Since the enactment of the 2006 Act, a number of listings have used companies incorporated under this Act and it is expected that this trend will continue. Advantages of the 2006 Act include the following:

  • In general, companies incorporated under the 2006 Act are simple, flexible and easy to administer.
  • The 2006 Act does not make the traditional distinction between public companies (plc) and private companies (Limited). Any company may offer its securities to the public. However, the name of any company may include the words "Public Limited Company" or "public limited company" or the abbreviations "PLC" or "plc". Indeed, there is the further option to use the words "Limited" or "Corporation" or "Incorporated" or the abbreviations "Ltd" or "Corp" or "Inc".
  • The directors are required to ensure any prospectus (called an "offering document") issued in relation to the company (i) contains all material information that investors would reasonably expect to be included in order to enable them to make an informed decision and of which the directors were aware at the time of issue of the offering document, or of which they would have been aware had they made such enquiries as would have been reasonable in all the circumstances; and (ii) sets out such information fairly and accurately.
  • The traditional concept of capital maintenance has been dispensed with. A 2006 Company may make a distribution (whether dividend or share buy back) or provide financial assistance or undertake other share capital reorganisations, provided a simple solvency test is met.
  • Companies incorporated under the 1931 Act remain available for use as listing vehicles in a suitable case, for example where there has been a previous listing under this Act and the promoters wish to replicate the same structure.

It is possible to establish an Isle of Man company (whether a 1931 Act Company or a 2006 Act Company) on a same-day basis. If necessary, a company can be formed with standard articles of association (or even taken "off the shelf") and suitable articles adopted later, prior to the listing.

Simcocks can prepare articles which meet the requirements of the AIM rules. The articles can have incorporated therein provisions (such as pre-emption and notification of interests in shares) which are not mandated by either the 1931 Act or the 2006 Act, thus ensuring that the company not only complies with the AIM rules but has the "look and feel" of a UK company.

Please also note that it is possible with the consent of the Isle of Man Department of Economic Development to re-domicile or migrate companies originally incorporated elsewhere to the Isle of Man (subject to suitable reciprocal legislation being in place in the overseas jurisdiction). In this respect, Isle of Man legislation exists for both 1931 Act companies and 2006 Act companies. Jurisdictions which allow migration out include Jersey, the British Virgin Islands and many civil law European countries. Migration is deemed not to create a new legal entity, or to prejudice or affect the continuity of the company which was formerly a company incorporated elsewhere and becomes an Isle of Man company.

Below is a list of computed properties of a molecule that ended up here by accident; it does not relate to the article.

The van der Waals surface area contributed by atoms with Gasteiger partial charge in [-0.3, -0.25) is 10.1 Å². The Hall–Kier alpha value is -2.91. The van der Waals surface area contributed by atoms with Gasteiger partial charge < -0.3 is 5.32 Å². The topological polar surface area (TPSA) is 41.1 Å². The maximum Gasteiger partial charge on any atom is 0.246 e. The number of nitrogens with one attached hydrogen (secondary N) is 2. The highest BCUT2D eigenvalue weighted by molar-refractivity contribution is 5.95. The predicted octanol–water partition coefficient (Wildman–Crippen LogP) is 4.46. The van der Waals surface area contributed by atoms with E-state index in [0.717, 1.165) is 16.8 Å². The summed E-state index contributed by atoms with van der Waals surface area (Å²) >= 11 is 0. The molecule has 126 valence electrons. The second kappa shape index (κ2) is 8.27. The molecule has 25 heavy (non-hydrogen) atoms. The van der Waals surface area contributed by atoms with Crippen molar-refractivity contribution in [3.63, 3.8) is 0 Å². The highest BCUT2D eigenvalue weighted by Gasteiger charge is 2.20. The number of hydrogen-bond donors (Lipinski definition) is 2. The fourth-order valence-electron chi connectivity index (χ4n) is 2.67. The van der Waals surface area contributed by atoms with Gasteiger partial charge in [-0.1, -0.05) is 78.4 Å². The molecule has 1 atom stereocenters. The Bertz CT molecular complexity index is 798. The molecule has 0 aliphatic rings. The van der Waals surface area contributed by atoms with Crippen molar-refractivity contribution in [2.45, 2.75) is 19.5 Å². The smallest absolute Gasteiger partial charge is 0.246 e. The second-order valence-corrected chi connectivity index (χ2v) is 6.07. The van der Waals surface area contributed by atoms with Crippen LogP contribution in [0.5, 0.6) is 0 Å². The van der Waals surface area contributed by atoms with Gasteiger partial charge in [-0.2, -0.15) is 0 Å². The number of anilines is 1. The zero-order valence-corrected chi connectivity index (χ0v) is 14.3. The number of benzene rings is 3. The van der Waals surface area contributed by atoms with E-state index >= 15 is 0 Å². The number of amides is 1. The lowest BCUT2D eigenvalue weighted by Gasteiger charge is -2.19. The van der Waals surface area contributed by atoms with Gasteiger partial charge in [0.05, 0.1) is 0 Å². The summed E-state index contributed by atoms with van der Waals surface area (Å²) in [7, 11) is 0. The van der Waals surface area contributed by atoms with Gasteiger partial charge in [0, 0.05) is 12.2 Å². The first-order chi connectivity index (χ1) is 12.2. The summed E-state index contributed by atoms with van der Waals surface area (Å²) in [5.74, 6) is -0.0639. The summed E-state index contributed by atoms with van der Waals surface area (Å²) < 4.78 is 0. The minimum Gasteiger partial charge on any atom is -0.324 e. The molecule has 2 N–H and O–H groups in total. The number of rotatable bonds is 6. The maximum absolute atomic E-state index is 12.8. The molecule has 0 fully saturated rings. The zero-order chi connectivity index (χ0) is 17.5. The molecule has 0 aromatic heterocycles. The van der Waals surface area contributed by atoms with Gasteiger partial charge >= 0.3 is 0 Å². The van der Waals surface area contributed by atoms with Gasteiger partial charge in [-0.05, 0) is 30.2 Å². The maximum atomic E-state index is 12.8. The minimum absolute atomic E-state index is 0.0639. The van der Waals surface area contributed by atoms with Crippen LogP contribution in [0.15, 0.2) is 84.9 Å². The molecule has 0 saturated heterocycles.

It is not necessary for the prospectus/admission document to be submitted to any regulatory authority for prior approval in the Isle of Man. Accordingly, there is no question of the timetable to listing being delayed by approval in the Isle of Man having to be obtained.

As a corollary, the company may undertake a preliminary marketing of its shares on the basis of a pathfinder prospectus (with the usual "red herring" language appearing on its face) without any Isle of Man implications.

Isle of Man companies listed on AIM can use the CREST system to hold and transfer their shares and other securities in electronic or paperless form. The articles will provide for shares to be in uncertificated form and for title to be transferred by means of an instruction issued in accordance with the rules of the CREST system. An investor applying for shares may elect to receive them in uncertificated form if such investor is a system member (as defined in the Uncertified Securities Regulations 2005 (applicable to 1931 Companies) / Uncertified Securities Regulations 2006 (applicable to 2006 Companies) in relation to CREST.


Simcocks is a leading Isle of Man law practice. Our Investment Funds and Capital Markets team has an international background and provides a wide range of services.

Our experience in this field means we can give clients the expert and responsive service they need to enable matters to be concluded swiftly and effectively.

We offer a competitive service with all fee earners encouraged to take a realistic and commercial approach to addressing the needs of clients to ensure we add tangible value.

In a typical listing, we act in conjunction with the English legal advisers to the company and provide advice and assistance on all Isle of Man aspects of the transaction. Among other matters, we will draft or review and amend the Memorandum and Articles of the company; review the admission document to ensure compliance with Isle of Man law; review other documentation; and provide an Isle of Man legal opinion.

Post listing, we continue to act as required, including in relation to further fund raisings.

The content of this article is intended to provide a general guide to the subject matter. Specialist advice should be sought about your specific circumstances.